Welcome to February edition of the Authentic Parenting Blog Carnival, hosted by Authentic Parenting and Mudpiemama!. This month, participants have looked into the topic of “Fostering Healthy Attachment”. Please scroll down to the end of this post to find a list of links to the entries of the other participants. Enjoy!
Are you an "Attachment Parent?" I hadn't heard the term until I had Sasha. I was very attached to my older daughter, too, though. We rarely left her anywhere. Hell, I rarely even left her with her father! I nursed her on demand, until she self-weaned at 3½ years old. She was, however, considered a "mama's girl" and it is all too easy to blame that on my parenting style. When I left that family (got a divorce), I had planned to take her with me. However, based on my weird work schedule at the time and living at an apartment, her father suggested leaving her with him - in the house in which she'd grown up so far. We agreed on it. We hoped that the separation would help her, too.
I still can't speak to that topic. I don't know yet if it was a benefit or detriment. Three years later, her father passed away suddenly and she came to live with me full time. We're not as close as we were back then and I think being her mother would probably be a lot easier if we hadn't had that time apart. Thinking about that makes me sad.
Now I have Sasha. I'm still parenting as an Attachment Parent. It is simply what works for me. It is how I'm wired. Maybe I'm just too much of a control freak, but neither my husband nor myself are comfortable leaving her with sitters. We have one friend that we're comfortable having care for her, but even then it is generally within the perimeter of our home. He takes her for walks or outside to play.
Now we have Spencer, too. And I'm not changing me. My husband trusts my experience and supports my decisions. We do discuss things if we have differing opinions on how things should be handled. I know sometimes it disappoints him just how much she prefers me over him, but he also understands that breastfeeding alone makes a big difference there.
Even though my older daughter may have seemed too needy and my toddler prefers me over everyone else, I really believe this is the right and healthy path for us.
So how, exactly, do I encourage a close relationship and healthy (hopefully) attachment with my children? First off, I'm available at the drop of a hat. I generally put their needs well ahead of my own. The other, really wonderful way that I enjoy fostering a close attachment is holding my babies while they sleep and having them cosleep in our family bed. I just feel that these choices help show our children that they can trust me to be there for them.
My hope for their healthy futures? I hope that my children become adults that want to talk to me every day! My mother had it with her mother and wished that we had it. We did have it before she passed and I miss rattling to her about whatever was on my mind. It was a relationship that I treasure, though.
I also hope that by being here for them, fulfilling their needs as they express them, they will one day develop that into voicing their needs with their life partners. Dreaming big? Eh, this just seems like a great place to start that foundation!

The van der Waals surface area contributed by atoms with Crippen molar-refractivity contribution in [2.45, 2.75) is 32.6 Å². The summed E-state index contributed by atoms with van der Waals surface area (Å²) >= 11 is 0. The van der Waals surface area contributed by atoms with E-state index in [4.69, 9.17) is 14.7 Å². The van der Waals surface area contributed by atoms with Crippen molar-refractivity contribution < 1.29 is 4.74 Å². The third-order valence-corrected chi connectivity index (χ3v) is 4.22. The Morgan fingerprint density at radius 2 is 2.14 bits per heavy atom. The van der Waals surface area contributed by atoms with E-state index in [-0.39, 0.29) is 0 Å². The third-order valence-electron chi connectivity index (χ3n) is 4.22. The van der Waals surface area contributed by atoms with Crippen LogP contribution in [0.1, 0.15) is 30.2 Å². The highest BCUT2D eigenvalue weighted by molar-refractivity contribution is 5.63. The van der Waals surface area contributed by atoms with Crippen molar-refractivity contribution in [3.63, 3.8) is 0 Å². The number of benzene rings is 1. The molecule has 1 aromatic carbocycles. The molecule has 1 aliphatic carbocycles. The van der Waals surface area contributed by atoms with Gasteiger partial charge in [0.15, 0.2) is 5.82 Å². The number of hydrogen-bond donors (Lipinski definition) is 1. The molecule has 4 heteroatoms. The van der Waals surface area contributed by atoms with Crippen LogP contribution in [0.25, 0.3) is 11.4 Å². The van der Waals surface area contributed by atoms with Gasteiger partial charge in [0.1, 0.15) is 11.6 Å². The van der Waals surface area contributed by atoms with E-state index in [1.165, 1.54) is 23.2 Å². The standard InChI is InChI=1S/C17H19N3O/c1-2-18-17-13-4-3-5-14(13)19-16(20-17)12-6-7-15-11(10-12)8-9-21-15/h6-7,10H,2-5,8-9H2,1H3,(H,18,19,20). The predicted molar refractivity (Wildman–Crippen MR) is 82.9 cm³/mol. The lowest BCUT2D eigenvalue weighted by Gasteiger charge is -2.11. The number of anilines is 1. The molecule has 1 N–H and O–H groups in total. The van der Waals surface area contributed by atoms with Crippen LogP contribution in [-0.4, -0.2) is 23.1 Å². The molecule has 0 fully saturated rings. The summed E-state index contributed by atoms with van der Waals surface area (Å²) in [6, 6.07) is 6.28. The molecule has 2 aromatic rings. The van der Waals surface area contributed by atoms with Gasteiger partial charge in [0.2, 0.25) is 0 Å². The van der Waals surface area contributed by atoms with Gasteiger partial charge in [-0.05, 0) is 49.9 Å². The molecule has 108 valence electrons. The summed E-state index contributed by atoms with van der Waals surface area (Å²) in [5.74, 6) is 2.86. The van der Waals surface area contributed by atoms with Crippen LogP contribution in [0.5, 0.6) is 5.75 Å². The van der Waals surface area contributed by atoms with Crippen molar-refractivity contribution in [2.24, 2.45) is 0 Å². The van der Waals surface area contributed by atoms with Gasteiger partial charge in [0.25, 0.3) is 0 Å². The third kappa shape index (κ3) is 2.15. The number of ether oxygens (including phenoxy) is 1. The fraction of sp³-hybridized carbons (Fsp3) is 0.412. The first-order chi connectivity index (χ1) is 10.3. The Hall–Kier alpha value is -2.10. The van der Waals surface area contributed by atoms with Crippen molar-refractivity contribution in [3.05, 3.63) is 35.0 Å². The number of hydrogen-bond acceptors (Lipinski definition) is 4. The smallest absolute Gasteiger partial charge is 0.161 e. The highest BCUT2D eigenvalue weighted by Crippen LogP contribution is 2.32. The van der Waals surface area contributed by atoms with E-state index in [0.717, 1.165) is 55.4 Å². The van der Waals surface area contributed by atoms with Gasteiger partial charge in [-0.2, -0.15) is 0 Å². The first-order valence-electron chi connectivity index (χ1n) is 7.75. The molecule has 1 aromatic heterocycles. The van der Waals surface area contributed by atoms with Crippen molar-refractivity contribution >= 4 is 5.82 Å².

How do you ensure a healthy attachment with your children?
Please take time to read the submissions by the other carnival participants:
- "Keep Them Close and Let Them Go: Fostering Healthy Attachment As They Grow" — Helen at Zen Mummy wonders how to maintain a healthy attachment as our children become more independent.
- "Honesty (With Your Children) is the Best Policy" — Mandy at Living Peacefully With Children shares how honesty with her children is helping to build an authentic relationship which will last through the teen years and beyond.
- "Fostering Healthy Attachment?" — Momma Jorje discusses how she is building a foundation of attachment with her children and how she hopes it serves them in their lives as they grow into adults.
- Beyond Bookend Parenting — Marisa at Deliberate Parenting describes their efforts to maintain their toddler's attachment to her working parent through play and routines throughout the day.
- Have You "Huggled" Today? — Kerry at City Kids Homeschooling shares how "huggles" work like magic in her home.
- Your Childhood=Your Child's Childhood? — Amy at A Secure Base examines the research about how our attachment experience can shape our attachment with our children.
- List-Making Activities to Celebrate Family Connections — Dionna at Code Name: Mama shares some family list-making activities that will help you reflect on what you love about your family and can spark ideas for future family fun.
- How To Keep in Touch With Distant Grandparents — Lauren at Hobo Mama offers several tips to foster connection with relatives who live far away.
- Beyond Bonding: The Power of Positioning in Babywearing — Steffany, a babywearing educator, guest posting at Natural Parents Network, explains how optimal positioning in quality carriers can help babies' physical growth, brain development, and overall attachment.
- Playing Follow the Leader — Zoie at TouchstoneZ has learned that the more she meets her children where they are rather than where she would like them to be, the greater the elasticity of their bonds are.
- The Evolution of Attachment: Parenting Without a Roadmap — Sheila at A Living Family reflects on her family's recent generation of mothers and shares how she is working to make an evolutionary leap towards forming healthy attachment.
- Facilitating Sibling Connection — Laura at Authentic Parenting gives a set of pointers on how to facilitate sibling bonding.
- The Farm in my Bed — Jennifer at Hybrid Rasta Mama discusses fostering children's healthy attachment to "lovies" and comfort objects..
- My Early Morning Shadow Valerie at Momma in Progress shares a few ways she maintains a strong connection with her almost six-year-old daughter.